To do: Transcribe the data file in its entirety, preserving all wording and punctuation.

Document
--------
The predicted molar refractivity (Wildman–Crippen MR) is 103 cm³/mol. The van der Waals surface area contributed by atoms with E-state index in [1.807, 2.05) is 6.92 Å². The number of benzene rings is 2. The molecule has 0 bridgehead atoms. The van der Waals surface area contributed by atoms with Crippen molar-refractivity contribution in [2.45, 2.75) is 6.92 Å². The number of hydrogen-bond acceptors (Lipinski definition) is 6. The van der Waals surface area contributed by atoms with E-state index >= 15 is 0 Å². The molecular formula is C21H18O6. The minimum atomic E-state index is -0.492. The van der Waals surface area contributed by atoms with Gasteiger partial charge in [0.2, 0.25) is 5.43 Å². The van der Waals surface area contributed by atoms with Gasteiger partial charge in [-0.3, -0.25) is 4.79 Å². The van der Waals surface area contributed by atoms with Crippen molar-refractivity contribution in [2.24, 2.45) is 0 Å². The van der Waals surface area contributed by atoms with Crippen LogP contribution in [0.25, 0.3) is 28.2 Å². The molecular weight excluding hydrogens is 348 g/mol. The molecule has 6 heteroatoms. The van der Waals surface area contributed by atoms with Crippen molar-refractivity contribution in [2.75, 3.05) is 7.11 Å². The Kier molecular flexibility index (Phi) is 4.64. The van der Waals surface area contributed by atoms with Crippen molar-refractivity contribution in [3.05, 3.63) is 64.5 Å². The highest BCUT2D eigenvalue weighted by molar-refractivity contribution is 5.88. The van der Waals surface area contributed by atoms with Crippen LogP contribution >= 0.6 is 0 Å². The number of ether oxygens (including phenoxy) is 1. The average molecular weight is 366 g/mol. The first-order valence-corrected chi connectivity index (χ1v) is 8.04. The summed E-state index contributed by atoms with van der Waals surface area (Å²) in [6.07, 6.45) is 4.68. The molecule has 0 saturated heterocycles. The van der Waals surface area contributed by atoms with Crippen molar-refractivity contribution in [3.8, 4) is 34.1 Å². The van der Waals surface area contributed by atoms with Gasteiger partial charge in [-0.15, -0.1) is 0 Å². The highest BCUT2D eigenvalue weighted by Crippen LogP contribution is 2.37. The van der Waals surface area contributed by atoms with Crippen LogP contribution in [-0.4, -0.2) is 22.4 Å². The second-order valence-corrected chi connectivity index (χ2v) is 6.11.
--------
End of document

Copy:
The predicted molar refractivity (Wildman–Crippen MR) is 103 cm³/mol. The van der Waals surface area contributed by atoms with E-state index in [1.807, 2.05) is 6.92 Å². The number of benzene rings is 2. The molecule has 0 bridgehead atoms. The van der Waals surface area contributed by atoms with Crippen molar-refractivity contribution in [2.45, 2.75) is 6.92 Å². The number of hydrogen-bond acceptors (Lipinski definition) is 6. The van der Waals surface area contributed by atoms with E-state index >= 15 is 0 Å². The molecular formula is C21H18O6. The minimum atomic E-state index is -0.492. The van der Waals surface area contributed by atoms with Gasteiger partial charge in [0.2, 0.25) is 5.43 Å². The van der Waals surface area contributed by atoms with Gasteiger partial charge in [-0.3, -0.25) is 4.79 Å². The van der Waals surface area contributed by atoms with Crippen molar-refractivity contribution in [2.24, 2.45) is 0 Å². The van der Waals surface area contributed by atoms with Crippen LogP contribution in [0.25, 0.3) is 28.2 Å². The molecular weight excluding hydrogens is 348 g/mol. The molecule has 6 heteroatoms. The van der Waals surface area contributed by atoms with Crippen molar-refractivity contribution in [2.75, 3.05) is 7.11 Å². The Kier molecular flexibility index (Phi) is 4.64. The van der Waals surface area contributed by atoms with Crippen molar-refractivity contribution in [3.05, 3.63) is 64.5 Å². The highest BCUT2D eigenvalue weighted by molar-refractivity contribution is 5.88. The van der Waals surface area contributed by atoms with Crippen LogP contribution >= 0.6 is 0 Å². The number of ether oxygens (including phenoxy) is 1. The average molecular weight is 366 g/mol. The first-order valence-corrected chi connectivity index (χ1v) is 8.04. The summed E-state index contributed by atoms with van der Waals surface area (Å²) in [6.07, 6.45) is 4.68. The molecule has 0 saturated heterocycles. The van der Waals surface area contributed by atoms with Crippen molar-refractivity contribution in [3.8, 4) is 34.1 Å². The van der Waals surface area contributed by atoms with Gasteiger partial charge in [-0.15, -0.1) is 0 Å². The highest BCUT2D eigenvalue weighted by Crippen LogP contribution is 2.37. The van der Waals surface area contributed by atoms with Crippen LogP contribution in [-0.4, -0.2) is 22.4 Å². The second-order valence-corrected chi connectivity index (χ2v) is 6.11.